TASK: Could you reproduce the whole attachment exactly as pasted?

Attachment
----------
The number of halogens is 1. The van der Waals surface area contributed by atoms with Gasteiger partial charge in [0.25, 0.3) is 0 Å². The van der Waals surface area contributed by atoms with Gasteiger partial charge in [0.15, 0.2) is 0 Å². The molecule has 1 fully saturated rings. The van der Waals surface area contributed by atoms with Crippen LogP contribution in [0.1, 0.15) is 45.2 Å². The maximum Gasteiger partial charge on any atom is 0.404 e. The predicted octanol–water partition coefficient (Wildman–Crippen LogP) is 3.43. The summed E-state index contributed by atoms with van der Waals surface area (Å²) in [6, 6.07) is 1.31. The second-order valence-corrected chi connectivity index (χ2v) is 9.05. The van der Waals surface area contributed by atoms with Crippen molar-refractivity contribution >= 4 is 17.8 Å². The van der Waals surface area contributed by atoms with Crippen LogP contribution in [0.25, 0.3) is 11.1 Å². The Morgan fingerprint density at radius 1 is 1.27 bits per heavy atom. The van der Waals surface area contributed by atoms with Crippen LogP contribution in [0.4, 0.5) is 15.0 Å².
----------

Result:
The number of halogens is 1. The van der Waals surface area contributed by atoms with Gasteiger partial charge in [0.25, 0.3) is 0 Å². The van der Waals surface area contributed by atoms with Gasteiger partial charge in [0.15, 0.2) is 0 Å². The molecule has 1 fully saturated rings. The van der Waals surface area contributed by atoms with Crippen LogP contribution in [0.1, 0.15) is 45.2 Å². The maximum Gasteiger partial charge on any atom is 0.404 e. The predicted octanol–water partition coefficient (Wildman–Crippen LogP) is 3.43. The summed E-state index contributed by atoms with van der Waals surface area (Å²) in [6, 6.07) is 1.31. The second-order valence-corrected chi connectivity index (χ2v) is 9.05. The van der Waals surface area contributed by atoms with Crippen molar-refractivity contribution >= 4 is 17.8 Å². The van der Waals surface area contributed by atoms with Crippen LogP contribution in [0.25, 0.3) is 11.1 Å². The Morgan fingerprint density at radius 1 is 1.27 bits per heavy atom. The van der Waals surface area contributed by atoms with Crippen LogP contribution in [0.4, 0.5) is 15.0 Å².